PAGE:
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Returning to Work: Enhancing the Relationship with Self and Others

Returning to Work: Enhancing the Relationship with Self and Others

Managing your transition home – Part 11

By Elizabeth and Katherine Hirsh

This is the second of four posts in which we discuss quick tips that are useful to all personality types during the transition from service to civilian life. In our first post in this series we examined self-care. In this post we cover the return to work.

Many find that the experience of serving has altered their work goals and aspirations and, in addition, that the world of work or the career they left behind has changed. Service provided many with opportunities to engage in work that felt vital, important, and even exciting. Additionally, some held positions with a great deal of responsibility. These things combined often lead to feelings of being different from others—those who have not served or, in the case of fellow service members, those who have not been deployed.

With these factors in mind, here are some simple yet important tips to help you make the most of reentry into the civilian workforce, whether returning to a former position, beginning a new one, or exploring new career fields:*

  • If returning to a job, assume that things have changed and that you may feel lost at first
  • Ask for help getting updated on things—by doing so you are helping to get the job well done
  • Expect setbacks and missteps—be patient with your adjustment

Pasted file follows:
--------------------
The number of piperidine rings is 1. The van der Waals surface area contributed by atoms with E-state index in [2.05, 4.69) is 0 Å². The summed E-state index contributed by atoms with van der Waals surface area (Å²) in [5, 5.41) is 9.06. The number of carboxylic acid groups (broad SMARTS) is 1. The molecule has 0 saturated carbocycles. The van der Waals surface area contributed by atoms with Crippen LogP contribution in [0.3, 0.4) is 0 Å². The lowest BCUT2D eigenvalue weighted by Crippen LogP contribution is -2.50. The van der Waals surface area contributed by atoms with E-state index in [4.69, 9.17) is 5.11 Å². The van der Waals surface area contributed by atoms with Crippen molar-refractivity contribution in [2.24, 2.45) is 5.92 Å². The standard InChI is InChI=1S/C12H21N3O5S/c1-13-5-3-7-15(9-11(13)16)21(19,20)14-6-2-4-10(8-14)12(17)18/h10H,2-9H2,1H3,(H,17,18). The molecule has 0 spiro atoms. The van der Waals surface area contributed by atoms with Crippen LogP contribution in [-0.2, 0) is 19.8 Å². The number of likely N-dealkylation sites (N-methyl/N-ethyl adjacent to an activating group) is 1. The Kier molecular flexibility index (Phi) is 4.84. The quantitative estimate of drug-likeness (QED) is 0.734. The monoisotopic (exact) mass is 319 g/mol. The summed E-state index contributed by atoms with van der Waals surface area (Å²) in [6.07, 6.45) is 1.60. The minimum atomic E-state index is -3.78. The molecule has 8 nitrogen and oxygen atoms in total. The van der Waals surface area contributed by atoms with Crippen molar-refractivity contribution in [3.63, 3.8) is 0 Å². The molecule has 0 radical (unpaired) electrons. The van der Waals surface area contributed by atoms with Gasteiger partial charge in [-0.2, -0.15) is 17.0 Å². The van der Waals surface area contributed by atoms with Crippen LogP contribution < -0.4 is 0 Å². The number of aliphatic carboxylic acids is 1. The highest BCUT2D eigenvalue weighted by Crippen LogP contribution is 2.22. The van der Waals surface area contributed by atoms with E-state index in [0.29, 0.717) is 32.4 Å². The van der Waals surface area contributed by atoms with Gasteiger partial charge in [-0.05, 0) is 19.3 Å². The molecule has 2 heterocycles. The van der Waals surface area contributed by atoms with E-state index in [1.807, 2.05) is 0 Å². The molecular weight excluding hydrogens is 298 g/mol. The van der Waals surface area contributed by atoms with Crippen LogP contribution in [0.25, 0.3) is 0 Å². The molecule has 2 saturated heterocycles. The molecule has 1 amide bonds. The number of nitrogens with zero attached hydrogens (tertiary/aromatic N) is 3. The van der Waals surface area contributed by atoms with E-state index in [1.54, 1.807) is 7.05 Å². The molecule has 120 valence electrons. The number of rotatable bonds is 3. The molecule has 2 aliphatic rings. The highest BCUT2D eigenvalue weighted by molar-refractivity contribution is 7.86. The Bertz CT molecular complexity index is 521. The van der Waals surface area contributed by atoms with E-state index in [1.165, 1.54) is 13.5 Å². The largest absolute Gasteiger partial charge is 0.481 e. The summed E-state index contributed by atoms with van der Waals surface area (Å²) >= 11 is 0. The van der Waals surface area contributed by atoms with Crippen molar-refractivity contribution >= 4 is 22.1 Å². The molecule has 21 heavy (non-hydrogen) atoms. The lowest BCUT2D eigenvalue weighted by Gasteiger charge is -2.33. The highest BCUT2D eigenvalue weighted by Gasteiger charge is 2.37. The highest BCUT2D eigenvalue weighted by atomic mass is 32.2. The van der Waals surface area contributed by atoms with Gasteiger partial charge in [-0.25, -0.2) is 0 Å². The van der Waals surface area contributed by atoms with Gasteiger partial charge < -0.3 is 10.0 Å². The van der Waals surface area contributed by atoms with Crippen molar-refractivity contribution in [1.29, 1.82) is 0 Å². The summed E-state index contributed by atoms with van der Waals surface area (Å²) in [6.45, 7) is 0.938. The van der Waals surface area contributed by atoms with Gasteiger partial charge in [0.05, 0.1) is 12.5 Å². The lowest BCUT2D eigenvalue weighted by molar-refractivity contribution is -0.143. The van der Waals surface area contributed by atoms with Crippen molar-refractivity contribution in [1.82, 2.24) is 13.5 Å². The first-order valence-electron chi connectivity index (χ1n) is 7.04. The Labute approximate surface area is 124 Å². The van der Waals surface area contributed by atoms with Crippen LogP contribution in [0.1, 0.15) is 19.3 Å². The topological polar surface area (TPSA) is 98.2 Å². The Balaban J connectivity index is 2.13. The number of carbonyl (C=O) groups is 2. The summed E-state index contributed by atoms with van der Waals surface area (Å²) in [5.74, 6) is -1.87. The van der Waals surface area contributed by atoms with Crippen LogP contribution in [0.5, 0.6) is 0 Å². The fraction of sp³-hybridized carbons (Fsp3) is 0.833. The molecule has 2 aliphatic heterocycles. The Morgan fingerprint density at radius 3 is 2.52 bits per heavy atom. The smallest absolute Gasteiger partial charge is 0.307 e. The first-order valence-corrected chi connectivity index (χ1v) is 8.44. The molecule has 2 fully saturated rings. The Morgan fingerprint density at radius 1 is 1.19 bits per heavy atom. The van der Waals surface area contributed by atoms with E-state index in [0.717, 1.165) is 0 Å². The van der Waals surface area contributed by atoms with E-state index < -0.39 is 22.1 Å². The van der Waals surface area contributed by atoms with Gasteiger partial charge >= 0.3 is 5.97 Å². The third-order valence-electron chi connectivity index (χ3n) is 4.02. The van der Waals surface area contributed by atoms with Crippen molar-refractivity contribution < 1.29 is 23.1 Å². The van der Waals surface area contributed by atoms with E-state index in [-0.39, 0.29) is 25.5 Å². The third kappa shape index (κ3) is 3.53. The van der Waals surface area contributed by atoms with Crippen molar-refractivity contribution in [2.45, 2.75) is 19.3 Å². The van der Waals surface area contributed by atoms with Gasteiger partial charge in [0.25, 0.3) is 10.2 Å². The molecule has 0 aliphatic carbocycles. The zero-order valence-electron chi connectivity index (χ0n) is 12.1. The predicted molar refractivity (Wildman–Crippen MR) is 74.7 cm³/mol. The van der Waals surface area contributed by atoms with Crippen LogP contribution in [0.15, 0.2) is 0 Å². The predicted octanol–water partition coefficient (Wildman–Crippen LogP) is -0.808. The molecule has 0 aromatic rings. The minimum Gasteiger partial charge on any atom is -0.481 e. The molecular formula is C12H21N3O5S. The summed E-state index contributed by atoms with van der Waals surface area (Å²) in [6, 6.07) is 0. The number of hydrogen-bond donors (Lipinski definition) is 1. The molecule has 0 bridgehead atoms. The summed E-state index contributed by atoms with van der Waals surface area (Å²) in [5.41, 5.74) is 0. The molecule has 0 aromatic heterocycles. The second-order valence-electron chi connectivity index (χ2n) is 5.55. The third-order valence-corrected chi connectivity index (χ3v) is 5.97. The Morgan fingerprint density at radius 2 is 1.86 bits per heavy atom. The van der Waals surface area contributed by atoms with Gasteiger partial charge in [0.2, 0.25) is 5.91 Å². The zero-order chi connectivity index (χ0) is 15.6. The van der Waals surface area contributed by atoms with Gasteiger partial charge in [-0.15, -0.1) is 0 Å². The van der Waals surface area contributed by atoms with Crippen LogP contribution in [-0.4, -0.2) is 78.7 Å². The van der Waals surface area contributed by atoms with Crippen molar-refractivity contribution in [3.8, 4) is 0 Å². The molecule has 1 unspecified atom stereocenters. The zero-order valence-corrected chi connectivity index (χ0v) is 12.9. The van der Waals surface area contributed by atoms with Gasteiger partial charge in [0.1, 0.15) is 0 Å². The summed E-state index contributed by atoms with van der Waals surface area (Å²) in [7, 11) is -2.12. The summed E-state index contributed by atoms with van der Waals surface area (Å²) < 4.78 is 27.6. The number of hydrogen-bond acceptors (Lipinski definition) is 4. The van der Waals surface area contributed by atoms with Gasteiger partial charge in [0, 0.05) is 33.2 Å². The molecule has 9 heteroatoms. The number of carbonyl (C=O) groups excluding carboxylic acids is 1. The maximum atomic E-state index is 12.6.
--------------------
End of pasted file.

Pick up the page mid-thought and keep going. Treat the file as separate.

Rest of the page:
• See feelings of confusion, incompetence, and frustration as natural reactions that should fade over time
  • Don’t let others’ negative or unrealistic expectations of service members get you down—trust your own estimation of your knowledge and capabilities
  • Make use of job placement services, if available—staffing and temporary agencies as well as workforce centers
  • Do an Internet search of companies and fields that interest you
  • Let people around you—friends, family, potential employers—know that you are looking for work and what kinds of work are of interest to you
  • Practice interviewing by role-playing with a friend, career counselor, or others to get more familiar with the process
  • Return to work gradually if you are feeling overwhelmed—try volunteering or working part-time, or use these approaches to try out a new field

For most service members, securing meaningful work is an important aspect of finding a “new normal” upon returning home. However, there will most likely be times when looking for work or returning to your old job will feel stressful or overwhelming as it can be hard to “top” your time in service. Utilizing the tips above, along with learning about your personality type, can make you more successful in the process of forging a career path that allows you to use your unique gifts.

You can learn more about the topic of personality type and reintegration in our booklet Introduction to Type® and Reintegration.

*Source:  E. Hirsh, K. W. Hirsh, and J. Peak, Introduction to Type® and Reintegration: A Framework for Managing the Transition Home (Mountain View, CA: CPP, Inc., 2011), 56.

Elizabeth and Katherine Hirsh are coauthors of several publications, including Introduction to Type® and Teams, MBTI® Teambuilding Program: Leader’s Resource Guide, Introduction to Type® and Decision Making, and the MBTI® Decision-Making Style Report.

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